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PMQs: Five Boris Johnson claims fact-checked


By Reality Check team
BBC News

image copyrightUK Parliament

There were heated exchanges at Prime Minister’s Questions on Wednesday as Boris Johnson and the Labour leader Keir Starmer clashed over the controversial refurbishment of the Downing Street flat – among other issues.

The prime minister insisted that he paid for work on No 11 Downing Street (where he lives) “personally” – but would not be drawn on whether someone else had funded it first.

The Electoral Commission has announced that it is launching an investigation, because there are “reasonable grounds to suspect that an offence or offences may have occurred”.

We’ve looked at some of the claims made in Parliament:

Boris Johnson: “I’d rather not spend taxpayers’ money, by the way, like the last Labour government, which spent £500,000 of taxpayers’ money on the Downing Street flat”

Public money spent on 11 Downing Street flat 1997-2010. £ per year.  The annual allowance may be combined or spread to support works across financial years.

The figures for annual spending appear in a parliamentary answer from a Cabinet Office minister.

The £500,000 figure is what you get if you adjust for inflation (ie rising prices) and add up all the spending over the period of Labour governments between 1997 and 2010.

If you take the amount of money actually spent at the time, to reflect the annual £30,000 allowance, there were several years when the spending was over that level.

But the total spending over 13 years was £370,000, which is just under £30,000 a year.

We do not yet have the figure for 2020-21, so we do not know whether Mr Johnson took the full £30,000 contribution of public money towards the refurbishment of the Downing Street flat.

Boris Johnson: “Last night, our friends in the European Union voted to approve our Brexit deal, which he [Keir Starmer] opposed”

If the prime minister is referring to the vote in the House of Commons that followed the deal then this claim is not correct.

The Labour leader voted in favour of the legislation on the agreement, as did the vast majority of Labour MPs.

Mr Starmer had said a “thin deal was better than no deal”. He had criticised a number of aspects of the deal.

The vote took place on 30 December and was backed by the Commons by 521 to 73 votes after Parliament was recalled.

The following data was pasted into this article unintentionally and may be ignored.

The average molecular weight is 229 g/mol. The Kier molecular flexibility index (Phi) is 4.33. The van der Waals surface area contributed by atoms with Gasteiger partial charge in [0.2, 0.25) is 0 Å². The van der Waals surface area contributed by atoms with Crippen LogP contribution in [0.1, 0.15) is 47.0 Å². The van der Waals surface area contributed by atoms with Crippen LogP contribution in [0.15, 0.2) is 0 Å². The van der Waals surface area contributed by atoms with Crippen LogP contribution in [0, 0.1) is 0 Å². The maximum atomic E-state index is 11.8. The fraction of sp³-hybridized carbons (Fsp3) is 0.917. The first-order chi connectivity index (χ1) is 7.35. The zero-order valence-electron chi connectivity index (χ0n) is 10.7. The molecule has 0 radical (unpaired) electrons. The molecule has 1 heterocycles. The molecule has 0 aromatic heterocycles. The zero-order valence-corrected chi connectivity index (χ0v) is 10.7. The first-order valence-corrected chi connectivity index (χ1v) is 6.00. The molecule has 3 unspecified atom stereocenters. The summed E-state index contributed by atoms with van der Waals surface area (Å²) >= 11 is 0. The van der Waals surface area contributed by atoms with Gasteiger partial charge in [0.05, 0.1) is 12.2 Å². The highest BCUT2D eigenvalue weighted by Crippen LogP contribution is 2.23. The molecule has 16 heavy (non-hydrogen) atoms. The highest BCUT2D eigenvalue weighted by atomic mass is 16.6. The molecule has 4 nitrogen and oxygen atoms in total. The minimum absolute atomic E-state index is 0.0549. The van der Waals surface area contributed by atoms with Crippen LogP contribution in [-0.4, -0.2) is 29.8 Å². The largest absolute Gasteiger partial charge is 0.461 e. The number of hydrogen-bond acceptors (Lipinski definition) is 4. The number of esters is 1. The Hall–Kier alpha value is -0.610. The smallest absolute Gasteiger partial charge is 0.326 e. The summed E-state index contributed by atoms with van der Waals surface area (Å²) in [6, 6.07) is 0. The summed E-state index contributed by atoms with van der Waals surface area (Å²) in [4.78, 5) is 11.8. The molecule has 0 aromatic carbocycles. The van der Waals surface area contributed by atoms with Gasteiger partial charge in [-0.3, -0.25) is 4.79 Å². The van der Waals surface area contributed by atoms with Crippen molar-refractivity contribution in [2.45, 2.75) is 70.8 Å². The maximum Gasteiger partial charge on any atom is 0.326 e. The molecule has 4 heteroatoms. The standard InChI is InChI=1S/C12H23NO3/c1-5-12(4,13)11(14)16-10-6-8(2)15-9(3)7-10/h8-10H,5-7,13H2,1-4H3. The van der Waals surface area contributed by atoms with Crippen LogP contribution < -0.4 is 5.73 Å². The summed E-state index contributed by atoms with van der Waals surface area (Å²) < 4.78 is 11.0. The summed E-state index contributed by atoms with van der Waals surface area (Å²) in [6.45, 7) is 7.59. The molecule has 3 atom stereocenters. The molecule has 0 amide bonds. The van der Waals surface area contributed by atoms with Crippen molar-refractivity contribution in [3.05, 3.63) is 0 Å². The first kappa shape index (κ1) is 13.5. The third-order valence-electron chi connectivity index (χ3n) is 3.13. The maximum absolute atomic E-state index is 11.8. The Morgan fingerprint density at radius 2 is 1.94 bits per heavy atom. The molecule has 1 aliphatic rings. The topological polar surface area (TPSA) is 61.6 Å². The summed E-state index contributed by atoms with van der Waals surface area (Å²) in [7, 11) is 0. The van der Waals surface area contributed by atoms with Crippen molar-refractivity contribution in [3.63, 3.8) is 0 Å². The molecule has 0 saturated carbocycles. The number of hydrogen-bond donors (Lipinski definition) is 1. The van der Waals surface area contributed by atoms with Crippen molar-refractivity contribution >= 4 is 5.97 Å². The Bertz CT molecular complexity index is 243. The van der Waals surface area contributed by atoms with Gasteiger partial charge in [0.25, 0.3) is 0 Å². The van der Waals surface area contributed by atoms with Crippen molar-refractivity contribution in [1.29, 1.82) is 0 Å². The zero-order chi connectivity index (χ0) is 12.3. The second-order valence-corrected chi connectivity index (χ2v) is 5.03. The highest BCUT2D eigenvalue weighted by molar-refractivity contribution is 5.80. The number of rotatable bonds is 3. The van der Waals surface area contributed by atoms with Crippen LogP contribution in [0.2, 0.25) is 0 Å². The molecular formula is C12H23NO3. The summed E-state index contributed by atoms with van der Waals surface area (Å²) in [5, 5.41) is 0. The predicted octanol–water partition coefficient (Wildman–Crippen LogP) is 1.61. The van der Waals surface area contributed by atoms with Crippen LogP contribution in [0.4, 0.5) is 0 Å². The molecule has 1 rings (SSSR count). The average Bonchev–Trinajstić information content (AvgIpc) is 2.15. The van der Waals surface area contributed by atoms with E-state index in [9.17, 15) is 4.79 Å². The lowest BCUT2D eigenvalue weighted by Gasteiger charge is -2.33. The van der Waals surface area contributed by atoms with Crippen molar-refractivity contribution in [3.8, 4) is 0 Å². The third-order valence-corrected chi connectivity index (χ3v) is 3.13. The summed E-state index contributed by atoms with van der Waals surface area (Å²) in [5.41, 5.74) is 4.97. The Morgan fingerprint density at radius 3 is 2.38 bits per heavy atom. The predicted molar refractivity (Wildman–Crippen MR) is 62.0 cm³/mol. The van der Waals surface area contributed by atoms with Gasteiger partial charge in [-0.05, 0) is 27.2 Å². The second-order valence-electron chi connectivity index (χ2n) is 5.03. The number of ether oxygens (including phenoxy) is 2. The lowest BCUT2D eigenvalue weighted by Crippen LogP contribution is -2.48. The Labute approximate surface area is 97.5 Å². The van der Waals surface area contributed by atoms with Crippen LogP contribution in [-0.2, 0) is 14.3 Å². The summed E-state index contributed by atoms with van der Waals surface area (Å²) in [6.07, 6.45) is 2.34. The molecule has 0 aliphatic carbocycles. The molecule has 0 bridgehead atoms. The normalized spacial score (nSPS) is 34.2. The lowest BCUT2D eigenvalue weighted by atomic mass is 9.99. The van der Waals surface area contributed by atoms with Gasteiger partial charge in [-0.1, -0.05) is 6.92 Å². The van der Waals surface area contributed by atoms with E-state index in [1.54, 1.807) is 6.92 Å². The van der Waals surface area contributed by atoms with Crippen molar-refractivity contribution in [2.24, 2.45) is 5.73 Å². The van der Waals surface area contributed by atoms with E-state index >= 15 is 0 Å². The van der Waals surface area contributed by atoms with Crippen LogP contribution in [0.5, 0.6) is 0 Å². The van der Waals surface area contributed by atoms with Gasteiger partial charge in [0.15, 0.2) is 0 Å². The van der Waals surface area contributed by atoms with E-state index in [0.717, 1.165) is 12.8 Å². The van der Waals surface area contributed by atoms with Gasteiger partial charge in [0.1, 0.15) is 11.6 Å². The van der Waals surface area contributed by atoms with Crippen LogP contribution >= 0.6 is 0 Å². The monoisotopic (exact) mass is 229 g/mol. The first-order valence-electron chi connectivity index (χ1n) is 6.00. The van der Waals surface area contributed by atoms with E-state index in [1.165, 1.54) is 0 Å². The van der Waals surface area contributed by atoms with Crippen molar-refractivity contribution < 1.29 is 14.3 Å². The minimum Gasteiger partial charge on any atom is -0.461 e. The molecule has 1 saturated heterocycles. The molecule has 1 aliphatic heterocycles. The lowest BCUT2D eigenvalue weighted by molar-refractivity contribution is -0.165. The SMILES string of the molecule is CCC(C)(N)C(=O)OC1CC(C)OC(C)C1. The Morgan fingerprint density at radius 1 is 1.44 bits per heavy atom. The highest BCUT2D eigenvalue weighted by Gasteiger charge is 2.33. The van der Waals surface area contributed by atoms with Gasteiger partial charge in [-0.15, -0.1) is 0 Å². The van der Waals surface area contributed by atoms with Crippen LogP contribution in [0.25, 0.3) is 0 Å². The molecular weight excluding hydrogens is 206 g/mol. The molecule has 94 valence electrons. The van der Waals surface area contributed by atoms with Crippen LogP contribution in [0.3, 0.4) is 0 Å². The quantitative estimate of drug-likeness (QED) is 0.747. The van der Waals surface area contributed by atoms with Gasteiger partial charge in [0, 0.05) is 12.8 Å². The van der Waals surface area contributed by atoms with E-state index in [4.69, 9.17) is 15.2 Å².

Boris Johnson: “When it comes to misleading Parliament… he [Keir Starmer] said he didn’t oppose this country… leaving the European Medicines Agency, a fact he was then forced to retract”

The prime minister was referring to an exchange in February – over the UK’s vaccine rollout – when he said that the Labour leader backed the UK staying in the European Medicines Agency (EMA).

This is the EU body which evaluates new medicines and authorises the use of vaccines. Mr Starmer vehemently denied this claim at the time.

But as we pointed out back in February, he had actually spoken in favour of staying in the EMA in 2017 on two occasions, in the context of the ongoing Brexit debate back then.

Mr Starmer later admitted that he was “wrong” to call the prime minister’s claim “complete nonsense” and acknowledged he had previously expressed support for the EMA.

Boris Johnson: “We’ve done 50% of the population and 25% of the adult population have now had two doses [of vaccine]”

According to the government figures from 27 April, more than 33.8 million people in the UK have had the first dose of the vaccine. That is indeed about half of the population.

And on Tuesday, the Department of Health said more than a quarter of adults in the UK – 13.2 million – had been vaccinated with both doses of a Covid-19 jab.

So, these figures are correct.

image copyrightReuters

Boris Johnson: “It’s this Conservative government that has built 244,000 homes in the last year which is a record over the last 30 years”

The most recent figure for the number of homes built in England was 148,620 for the whole of 2020.

The figure of 244,000 is for the number of net additional dwellings in England between April 2019 and March 2020.

That was a record for the last 30 years.

But that’s not just homes built – net additional dwellings is a broad definition reflecting new houses completed, plus gains or losses from conversions, changes of use and demolitions and even some caravans and house boats.

It should also be said that very few of the new homes are being built by government – 82% of the completions were from private enterprise, 17% from housing associations and 1% from local authorities.

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